When the RBI signed off on demonetisation, its central board had the lowest number of directors in 15 years and only three truly independent directors.
The gap between what the apex bank claims it has disbursed and what, according to its own earlier numbers, it could possibly have disbursed, has now grown to over Rs 66,000 crore.
Doctored videos, false news and WhatsApp hoaxes. India has it all and cannot afford to be silent during a debate on how best to fix fake news.
Customers with non-KYC accounts will be subject to the stiff conditions imposed by the RBI on December 19 for depositing old notes.
Either parliament has been misled by the government or claims about the supply of new currency by the RBI are flawed.
Deposits in excess of Rs 5,000 will only be credited once, and that too after the depositor is questioned as to why the notes weren’t deposited earlier.
The greater and longer the pain of demonetisation, the greater is the degree to which one of its key premises is undermined.
Though India will be affected and the rupee may weaken, comforting levels of foreign exchange reserves will likely soften the blow. Emerging economies with high external debt measured in US$ will suffer more.
The apex bank has repeatedly said that there are enough new notes available in the banking system. But the numbers they are providing show a different reality.
Despite the hardships being faced by the working class due to the note ban, the rhetoric of fighting corruption and targeting the wealthy means they are bearing the pain in silence.
The RBI’s decision to support the note ban and its flawed implementation have exacted a price from the economy in general but the poor in particular.
Even with the money presses running at full capacity, it won’t be till July 2017 before the full value of the cash withdrawn by demonetisation is replaced.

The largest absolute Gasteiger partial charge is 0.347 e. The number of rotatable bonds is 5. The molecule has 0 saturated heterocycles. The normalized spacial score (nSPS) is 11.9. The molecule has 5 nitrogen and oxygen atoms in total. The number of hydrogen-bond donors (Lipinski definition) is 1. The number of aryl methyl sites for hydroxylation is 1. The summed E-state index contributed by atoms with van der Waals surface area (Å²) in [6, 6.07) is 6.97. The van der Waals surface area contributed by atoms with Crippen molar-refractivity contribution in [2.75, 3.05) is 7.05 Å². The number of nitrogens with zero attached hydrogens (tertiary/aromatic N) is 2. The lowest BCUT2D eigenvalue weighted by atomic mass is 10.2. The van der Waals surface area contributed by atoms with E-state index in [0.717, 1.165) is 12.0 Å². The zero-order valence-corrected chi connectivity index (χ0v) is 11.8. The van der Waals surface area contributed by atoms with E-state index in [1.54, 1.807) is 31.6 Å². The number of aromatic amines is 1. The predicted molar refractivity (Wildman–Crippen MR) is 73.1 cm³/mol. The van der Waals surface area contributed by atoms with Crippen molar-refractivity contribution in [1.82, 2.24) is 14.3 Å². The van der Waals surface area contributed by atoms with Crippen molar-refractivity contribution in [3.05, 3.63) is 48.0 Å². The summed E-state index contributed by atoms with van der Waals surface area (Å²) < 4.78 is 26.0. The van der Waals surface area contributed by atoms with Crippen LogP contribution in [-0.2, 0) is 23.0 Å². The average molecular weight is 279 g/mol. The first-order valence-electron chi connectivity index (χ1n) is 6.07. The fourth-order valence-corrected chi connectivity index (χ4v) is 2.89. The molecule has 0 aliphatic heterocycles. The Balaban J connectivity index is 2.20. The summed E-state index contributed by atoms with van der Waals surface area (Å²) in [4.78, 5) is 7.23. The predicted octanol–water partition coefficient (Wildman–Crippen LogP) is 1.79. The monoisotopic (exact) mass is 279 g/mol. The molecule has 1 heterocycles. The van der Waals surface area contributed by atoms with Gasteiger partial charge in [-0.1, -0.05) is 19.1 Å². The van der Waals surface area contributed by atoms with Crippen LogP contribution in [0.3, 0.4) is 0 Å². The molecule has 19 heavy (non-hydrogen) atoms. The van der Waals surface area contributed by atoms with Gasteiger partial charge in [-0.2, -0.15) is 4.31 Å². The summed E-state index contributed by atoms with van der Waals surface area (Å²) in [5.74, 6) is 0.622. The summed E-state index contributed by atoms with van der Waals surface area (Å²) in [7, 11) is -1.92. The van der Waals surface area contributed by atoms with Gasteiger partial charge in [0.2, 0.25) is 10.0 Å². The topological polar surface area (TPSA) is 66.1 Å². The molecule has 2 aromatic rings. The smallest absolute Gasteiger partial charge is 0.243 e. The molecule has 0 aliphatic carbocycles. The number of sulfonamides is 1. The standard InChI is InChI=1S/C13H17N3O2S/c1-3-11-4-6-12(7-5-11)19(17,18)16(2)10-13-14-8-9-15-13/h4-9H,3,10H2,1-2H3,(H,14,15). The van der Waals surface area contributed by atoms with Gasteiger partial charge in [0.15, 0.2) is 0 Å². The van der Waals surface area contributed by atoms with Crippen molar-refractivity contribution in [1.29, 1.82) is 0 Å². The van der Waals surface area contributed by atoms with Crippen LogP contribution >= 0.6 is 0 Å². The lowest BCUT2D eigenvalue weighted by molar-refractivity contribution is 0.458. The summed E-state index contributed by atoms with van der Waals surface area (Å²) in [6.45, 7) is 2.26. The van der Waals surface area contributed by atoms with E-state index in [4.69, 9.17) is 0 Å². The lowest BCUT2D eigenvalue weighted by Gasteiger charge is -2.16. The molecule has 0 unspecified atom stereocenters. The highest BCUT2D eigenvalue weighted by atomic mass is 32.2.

The impact of the contractionary demand shock triggered by the note ban will gradually radiate from cash-intensive activities to virtually every sector of the economy.
Everyone knows why the previous governor of RBI had to leave. Urjit Patel understands the circumstances under which he assumed charge but has still risen to the occasion.
Nineteen billion notes of Rs 100, 50 and 10 denomination released so far, says the RBI. Would engaging foreign printing presses have helped with the Rs 500 and Rs 2,000 note supply crunch?
Perhaps the biggest casualty of demonetisation has been the central bank’s loss of autonomy as it has allowed the government to ride roughshod over it.
By avoiding questions on when the situation will normalise and suggesting that the growth forecast doesn’t take into account the transitory impact of demonetisation, Urijit Patel is shunning responsibility.
RBI kept the short-term lending rate unchanged, saying it is adopting a ‘wait and watch’ policy to see the effect of demonetisation.
The original assumptions underlying the decision remain unclear, but it seems to be causing considerable harm. Although popular right now, demonetisation may not end up being a good bargain.